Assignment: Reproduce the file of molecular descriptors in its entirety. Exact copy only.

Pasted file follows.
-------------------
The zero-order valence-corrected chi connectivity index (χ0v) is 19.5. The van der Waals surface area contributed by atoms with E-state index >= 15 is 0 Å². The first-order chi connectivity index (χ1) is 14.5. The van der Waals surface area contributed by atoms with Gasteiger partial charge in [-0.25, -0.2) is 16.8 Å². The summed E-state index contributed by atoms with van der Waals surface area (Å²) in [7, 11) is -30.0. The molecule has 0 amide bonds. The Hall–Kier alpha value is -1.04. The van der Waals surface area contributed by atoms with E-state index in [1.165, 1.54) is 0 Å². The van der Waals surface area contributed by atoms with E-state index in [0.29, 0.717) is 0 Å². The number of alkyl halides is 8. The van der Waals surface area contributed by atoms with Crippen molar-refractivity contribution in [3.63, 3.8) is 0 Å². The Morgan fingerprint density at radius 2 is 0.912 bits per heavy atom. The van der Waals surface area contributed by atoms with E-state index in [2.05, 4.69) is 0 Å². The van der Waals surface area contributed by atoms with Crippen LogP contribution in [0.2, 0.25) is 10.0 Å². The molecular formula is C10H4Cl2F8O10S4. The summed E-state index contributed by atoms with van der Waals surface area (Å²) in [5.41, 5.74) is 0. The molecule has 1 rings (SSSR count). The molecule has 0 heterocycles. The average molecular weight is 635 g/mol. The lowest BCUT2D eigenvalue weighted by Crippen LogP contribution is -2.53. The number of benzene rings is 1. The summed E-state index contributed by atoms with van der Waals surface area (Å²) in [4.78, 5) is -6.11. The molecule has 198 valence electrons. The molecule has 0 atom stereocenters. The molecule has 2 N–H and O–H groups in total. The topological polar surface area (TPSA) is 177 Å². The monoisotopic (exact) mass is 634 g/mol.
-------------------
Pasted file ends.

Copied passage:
The zero-order valence-corrected chi connectivity index (χ0v) is 19.5. The van der Waals surface area contributed by atoms with E-state index >= 15 is 0 Å². The first-order chi connectivity index (χ1) is 14.5. The van der Waals surface area contributed by atoms with Gasteiger partial charge in [-0.25, -0.2) is 16.8 Å². The summed E-state index contributed by atoms with van der Waals surface area (Å²) in [7, 11) is -30.0. The molecule has 0 amide bonds. The Hall–Kier alpha value is -1.04. The van der Waals surface area contributed by atoms with E-state index in [1.165, 1.54) is 0 Å². The van der Waals surface area contributed by atoms with E-state index in [0.29, 0.717) is 0 Å². The number of alkyl halides is 8. The van der Waals surface area contributed by atoms with Crippen molar-refractivity contribution in [3.63, 3.8) is 0 Å². The Morgan fingerprint density at radius 2 is 0.912 bits per heavy atom. The van der Waals surface area contributed by atoms with E-state index in [2.05, 4.69) is 0 Å². The van der Waals surface area contributed by atoms with Crippen LogP contribution in [0.2, 0.25) is 10.0 Å². The molecular formula is C10H4Cl2F8O10S4. The summed E-state index contributed by atoms with van der Waals surface area (Å²) in [5.41, 5.74) is 0. The molecule has 1 rings (SSSR count). The molecule has 0 heterocycles. The average molecular weight is 635 g/mol. The lowest BCUT2D eigenvalue weighted by Crippen LogP contribution is -2.53. The number of benzene rings is 1. The summed E-state index contributed by atoms with van der Waals surface area (Å²) in [4.78, 5) is -6.11. The molecule has 198 valence electrons. The molecule has 0 atom stereocenters. The molecule has 2 N–H and O–H groups in total. The topological polar surface area (TPSA) is 177 Å². The monoisotopic (exact) mass is 634 g/mol.